MDA Venture Philanthropy (MVP) is the Muscular Dystrophy Association's drug development program, which operates within MDA's Translational Research program. MVP is exclusively focused on funding the discovery and clinical application of treatments and cures for neuromuscular diseases.
Adapting elements of the venture capital model, the MVP business plan is characterized by an emphasis on measurable results along with deep involvement by its scientific and industry advisers. MVP evaluates and makes targeted investments in for-profit and not-for-profit companies and academics developing therapeutics for neuromuscular diseases.
Building upon MDA's long-term investment in research and health care, MVP is designed to complement MDA's ongoing programs of health care, lifesaving services, advocacy, basic and clinical research, and professional and public health information. MVP also benefits from MDA's other research programs that support basic research, clinical trials and research infrastructure.
A strategy for lowering barriers to therapeutic development: MVP leverages MDA's years of expertise in research into nerve and muscle biology to create a unique environment to foster translation of research into therapies. Dedicated staff scientists track research developments from MDA's basic research program and from the scientific community as a whole and match the most promising ideas with drug development companies capable of developing such therapies. Where companies have promising therapeutics, MVP helps match the company with disease experts to expedite and streamline development. Where academic projects need more data before they will be attractive to a corporate partner, MVP helps match the researcher with experts in drug development. As a "partner" and not just a funder, MVP will help to cultivate follow-on investors, while its access to patients, experts and research infrastructure can offset some costs of drug development.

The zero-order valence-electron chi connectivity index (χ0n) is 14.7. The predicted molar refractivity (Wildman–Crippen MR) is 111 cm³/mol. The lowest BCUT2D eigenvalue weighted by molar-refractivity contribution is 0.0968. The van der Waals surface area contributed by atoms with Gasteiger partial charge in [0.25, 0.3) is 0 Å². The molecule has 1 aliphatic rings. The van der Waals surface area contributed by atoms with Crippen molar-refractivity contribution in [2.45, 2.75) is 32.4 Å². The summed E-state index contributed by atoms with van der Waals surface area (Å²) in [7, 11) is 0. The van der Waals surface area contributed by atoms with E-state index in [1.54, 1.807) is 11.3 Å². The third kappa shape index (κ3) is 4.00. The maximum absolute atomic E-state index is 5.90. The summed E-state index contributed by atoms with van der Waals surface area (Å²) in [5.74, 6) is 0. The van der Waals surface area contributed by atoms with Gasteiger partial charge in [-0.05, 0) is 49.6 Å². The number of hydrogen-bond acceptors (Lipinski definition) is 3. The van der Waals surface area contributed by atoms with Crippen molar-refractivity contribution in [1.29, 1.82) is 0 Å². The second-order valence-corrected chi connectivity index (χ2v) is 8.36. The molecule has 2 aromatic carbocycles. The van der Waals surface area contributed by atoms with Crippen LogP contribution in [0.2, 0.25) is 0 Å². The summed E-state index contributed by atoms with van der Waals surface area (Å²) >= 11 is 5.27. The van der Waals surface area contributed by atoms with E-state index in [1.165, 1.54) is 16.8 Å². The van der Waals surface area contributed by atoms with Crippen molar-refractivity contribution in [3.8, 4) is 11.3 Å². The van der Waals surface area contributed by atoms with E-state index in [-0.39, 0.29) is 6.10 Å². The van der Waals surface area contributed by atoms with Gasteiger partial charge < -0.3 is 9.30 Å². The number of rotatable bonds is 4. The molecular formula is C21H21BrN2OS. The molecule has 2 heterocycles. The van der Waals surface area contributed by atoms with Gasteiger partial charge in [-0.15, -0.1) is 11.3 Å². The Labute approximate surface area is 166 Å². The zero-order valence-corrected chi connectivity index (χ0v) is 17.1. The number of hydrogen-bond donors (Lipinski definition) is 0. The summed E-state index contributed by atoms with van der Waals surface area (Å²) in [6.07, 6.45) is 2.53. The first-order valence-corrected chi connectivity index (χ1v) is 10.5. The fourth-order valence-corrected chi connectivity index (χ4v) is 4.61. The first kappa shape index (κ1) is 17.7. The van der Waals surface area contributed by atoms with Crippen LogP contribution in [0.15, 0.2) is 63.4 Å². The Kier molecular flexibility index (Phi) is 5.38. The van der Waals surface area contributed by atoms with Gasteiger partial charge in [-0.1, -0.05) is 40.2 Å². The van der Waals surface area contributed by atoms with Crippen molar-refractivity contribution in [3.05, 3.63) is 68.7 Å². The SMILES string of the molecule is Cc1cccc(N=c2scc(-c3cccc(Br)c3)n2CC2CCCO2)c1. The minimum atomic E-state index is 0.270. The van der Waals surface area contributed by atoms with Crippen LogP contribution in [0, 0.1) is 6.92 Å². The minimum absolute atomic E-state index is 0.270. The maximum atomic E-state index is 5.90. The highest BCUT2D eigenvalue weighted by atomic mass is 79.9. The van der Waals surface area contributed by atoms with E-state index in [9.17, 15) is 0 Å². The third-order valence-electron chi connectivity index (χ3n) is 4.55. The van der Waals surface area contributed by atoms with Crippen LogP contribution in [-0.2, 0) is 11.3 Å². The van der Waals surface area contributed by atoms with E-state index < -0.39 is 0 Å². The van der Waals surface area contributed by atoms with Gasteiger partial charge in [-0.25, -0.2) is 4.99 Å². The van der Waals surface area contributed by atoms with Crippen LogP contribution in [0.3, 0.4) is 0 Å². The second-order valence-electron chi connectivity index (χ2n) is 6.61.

Bridging the high-risk stages of therapy development: MVP makes targeted investments in projects for which the therapeutic of interest is unlikely to advance via traditional funding avenues due to the perceived risk of a small market, lack of a clear regulatory path or new technology. MVP funds are leveraged to aid getting projects through the critical stages of development to ensure that successful therapies attract funding from other sources and get to market. Co-investors and follow-on funders with complementary skills are cultivated actively in the form of venture capital groups, other nonprofits, and larger biotechnology and pharmaceutical companies. Exit points for MVP funding may include the situations in which 1) a therapeutic progresses to phase III or is approved; or 2) significant funding from follow-on investor(s) is received. Return on investment strategies for MVP may include revenue sharing from licensing agreements or commercialization of the therapeutic, or less commonly, sales of preferred stock.
MVP uses elements of the venture capital model: MVP uses an iterative evaluation process that reviews the science, management, financials, legal issues and intellectual property of the company or project. MVP holds monthly teleconferences open to its advisers at which decisions to advance projects to the next stage of evaluation are made. In addition to the diverse qualifications of MVP's program staff, advisory committees and ad hoc scientific experts, MVP may utilize well-established outside contractors for formal financial and legal diligence. MVP manages its grants as if they were investments such that funding commitments are structured as milestone-driven contracts.
A unique blend of staff, contractors and volunteers: MVP has access to a unique set of expertise that it uses to select projects to invest in and to manage those projects. The scientific advisers consist of experts in neuromuscular disease research, neuromuscular medicine, biotechnology venture capital investment and drug development. MVP staff scientists work with these volunteers to select projects with the best possible chance of success, and to act as advisers as those projects move forward. MVP uses its business advisers and outside contractors for legal and financial diligence and for contract negotiation, ensuring that MVP invests only in projects likely to have the greatest possible impact. The business advisers are volunteers with expertise in mergers and acquisitions, biotechnology investing, investment banking and corporate development.
For information on how to apply to the MDA Venture Philanthropy program, please visit Grant Types and click on MVP.
For funding inquiries, contact Grace Pavlath, Ph.D., Senior Vice President & Scientific Program Director at email@example.com.